"After the Gospel writers and the apostle Paul, the author most quoted in Pope Benedict XVI's new book is Rabbi Jacob Neusner, a U.S. professor of religion and theology. In his book, Jesus of Nazareth, released April 16 in Italian, German and Polish, Pope Benedict joined the literary dialogue that Rabbi Neusner invented for himself in his 1993 book, A Rabbi Talks With Jesus." Catnolic News Service "A tour de force and very, very moving." Jonathan Sacks, Chief Rabbi of Great Britain Praise for the previous edition: "By far the most important book for the Jewish-Christian dialogue in the last decade. The absolute honesty, the precision of analysis, the union of respect for the other party with carefully grounded loyalty to one's own position characterize the book and make it a challenge especially to Christians, who will have to ponder the analysis of the contrast between Moses and Jesus." Joseph Cardinal Ratzinger (now Pope Benedict XVI) "Neusner here makes a contribution to Jewish-Christian understanding that is as lively as it is unusual ... To listen in as he talks with Matthew's Jesus is to get a surer sense of the real issues on this important front of interreligious dialogue." Schubert M. Ogden, Perkins School of Theology, Southern Methodist UniversityVom Verlag:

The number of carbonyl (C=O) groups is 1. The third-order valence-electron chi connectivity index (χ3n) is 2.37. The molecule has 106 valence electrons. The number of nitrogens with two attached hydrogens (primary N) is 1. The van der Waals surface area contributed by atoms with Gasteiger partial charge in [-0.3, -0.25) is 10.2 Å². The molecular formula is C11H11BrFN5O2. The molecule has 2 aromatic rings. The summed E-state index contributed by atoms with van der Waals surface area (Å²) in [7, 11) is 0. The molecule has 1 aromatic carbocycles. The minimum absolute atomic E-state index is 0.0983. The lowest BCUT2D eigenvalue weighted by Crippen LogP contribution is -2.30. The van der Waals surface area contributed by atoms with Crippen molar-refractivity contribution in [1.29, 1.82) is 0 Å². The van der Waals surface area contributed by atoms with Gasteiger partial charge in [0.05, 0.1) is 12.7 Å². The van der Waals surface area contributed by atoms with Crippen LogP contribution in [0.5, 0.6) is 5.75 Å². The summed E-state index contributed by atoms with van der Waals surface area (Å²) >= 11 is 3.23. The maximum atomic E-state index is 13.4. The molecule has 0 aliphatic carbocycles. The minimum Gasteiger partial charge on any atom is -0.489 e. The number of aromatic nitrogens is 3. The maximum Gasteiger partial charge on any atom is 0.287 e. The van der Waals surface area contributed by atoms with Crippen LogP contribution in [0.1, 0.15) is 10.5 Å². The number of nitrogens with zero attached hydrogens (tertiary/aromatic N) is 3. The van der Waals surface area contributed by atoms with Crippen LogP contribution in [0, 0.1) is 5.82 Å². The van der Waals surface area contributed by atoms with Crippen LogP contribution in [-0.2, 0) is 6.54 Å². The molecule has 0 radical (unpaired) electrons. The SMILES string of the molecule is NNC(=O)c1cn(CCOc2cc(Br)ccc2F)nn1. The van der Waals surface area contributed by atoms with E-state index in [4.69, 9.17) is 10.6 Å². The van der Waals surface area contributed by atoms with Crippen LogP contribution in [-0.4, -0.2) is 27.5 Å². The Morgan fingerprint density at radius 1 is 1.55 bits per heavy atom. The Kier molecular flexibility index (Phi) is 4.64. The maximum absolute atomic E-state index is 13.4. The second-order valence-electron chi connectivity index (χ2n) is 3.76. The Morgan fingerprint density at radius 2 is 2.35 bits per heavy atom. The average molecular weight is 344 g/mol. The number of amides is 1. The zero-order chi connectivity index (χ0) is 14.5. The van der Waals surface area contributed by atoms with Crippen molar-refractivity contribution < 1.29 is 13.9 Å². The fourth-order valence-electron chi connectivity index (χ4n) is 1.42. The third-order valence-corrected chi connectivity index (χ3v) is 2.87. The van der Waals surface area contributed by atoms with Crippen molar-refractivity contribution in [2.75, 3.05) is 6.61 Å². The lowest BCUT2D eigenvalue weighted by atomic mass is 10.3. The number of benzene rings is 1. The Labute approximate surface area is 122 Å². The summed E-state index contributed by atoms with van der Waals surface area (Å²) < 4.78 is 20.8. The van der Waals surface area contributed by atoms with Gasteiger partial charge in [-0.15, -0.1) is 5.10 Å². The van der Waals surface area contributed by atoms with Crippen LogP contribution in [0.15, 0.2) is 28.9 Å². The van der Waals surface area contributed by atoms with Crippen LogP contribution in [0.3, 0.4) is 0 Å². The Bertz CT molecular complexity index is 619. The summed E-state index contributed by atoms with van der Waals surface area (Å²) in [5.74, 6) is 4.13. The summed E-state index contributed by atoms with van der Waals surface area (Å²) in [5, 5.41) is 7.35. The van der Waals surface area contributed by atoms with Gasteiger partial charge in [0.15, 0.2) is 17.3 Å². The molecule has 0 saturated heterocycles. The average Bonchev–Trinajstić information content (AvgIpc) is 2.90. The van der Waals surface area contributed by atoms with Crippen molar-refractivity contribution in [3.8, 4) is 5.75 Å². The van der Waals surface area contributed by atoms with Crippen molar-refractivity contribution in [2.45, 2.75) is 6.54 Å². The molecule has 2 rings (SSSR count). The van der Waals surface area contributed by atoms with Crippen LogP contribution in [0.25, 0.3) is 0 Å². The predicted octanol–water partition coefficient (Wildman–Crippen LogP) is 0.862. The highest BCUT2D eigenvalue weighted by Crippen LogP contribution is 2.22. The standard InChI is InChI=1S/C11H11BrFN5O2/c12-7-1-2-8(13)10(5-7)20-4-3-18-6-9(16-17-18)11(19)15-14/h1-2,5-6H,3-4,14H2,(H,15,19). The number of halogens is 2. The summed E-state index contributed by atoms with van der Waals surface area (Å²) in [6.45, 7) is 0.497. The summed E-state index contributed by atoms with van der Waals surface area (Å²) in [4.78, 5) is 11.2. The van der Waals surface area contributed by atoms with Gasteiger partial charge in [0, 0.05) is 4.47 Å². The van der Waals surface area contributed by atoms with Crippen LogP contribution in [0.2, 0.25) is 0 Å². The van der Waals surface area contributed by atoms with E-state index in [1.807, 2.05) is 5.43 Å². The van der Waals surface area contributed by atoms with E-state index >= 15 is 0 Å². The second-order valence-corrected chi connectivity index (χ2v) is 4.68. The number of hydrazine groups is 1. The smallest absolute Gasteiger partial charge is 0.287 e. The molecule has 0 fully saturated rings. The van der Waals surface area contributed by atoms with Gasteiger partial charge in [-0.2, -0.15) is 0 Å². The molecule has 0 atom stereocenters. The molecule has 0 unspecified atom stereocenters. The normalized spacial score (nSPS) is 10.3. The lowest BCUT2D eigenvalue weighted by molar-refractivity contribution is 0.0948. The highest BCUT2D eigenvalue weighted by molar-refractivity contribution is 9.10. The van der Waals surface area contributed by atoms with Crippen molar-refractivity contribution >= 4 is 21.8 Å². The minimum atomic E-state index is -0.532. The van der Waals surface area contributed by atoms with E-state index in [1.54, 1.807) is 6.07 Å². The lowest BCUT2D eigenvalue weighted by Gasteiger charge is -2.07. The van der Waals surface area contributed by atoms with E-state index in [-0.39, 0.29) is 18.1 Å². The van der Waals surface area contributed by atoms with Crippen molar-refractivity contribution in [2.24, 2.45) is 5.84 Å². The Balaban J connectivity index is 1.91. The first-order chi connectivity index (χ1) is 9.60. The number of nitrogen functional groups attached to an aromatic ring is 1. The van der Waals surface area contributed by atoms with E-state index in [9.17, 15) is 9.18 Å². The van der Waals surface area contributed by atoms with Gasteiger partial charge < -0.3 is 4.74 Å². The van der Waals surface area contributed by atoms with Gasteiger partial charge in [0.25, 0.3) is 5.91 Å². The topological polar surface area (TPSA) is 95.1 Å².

Imagine yourself transported two thousand years back in time to Galilee at the moment of Jesus' Sermon on the Mount. After hearing it, would you abandon your religious beliefs and ideology to follow him, or would you hold on to your own beliefs and walk away? In "A Rabbi Talks with Jesus", Jacob Neusner considers just such a spiritual journey. Placing himself within the context of the Gospel of Matthew, Neusner imagines himself in a dialogue with Jesus of Nazareth and pays him the supreme Judaic gesture of respect: making a connection with him through an honest debate about the nature of God's One Truth. Neusner explains why the Sermon on the Mount would not have convinced him to follow Jesus and why, by the criterion of the Torah of Moses, he would have continued to follow the teachings of Moses. He explores the reasons Christians believe in Jesus Christ and the Kingdom of Heaven, while Jews continue to believe in the Torah of Moses and a kingdom of priests and holy people on earth. This revised and expanded edition, with a foreword by Donald Akenson, creates a thoughtful and accessible context for discussion of the most fundamental question of why Christians and Jews believe what they believe.
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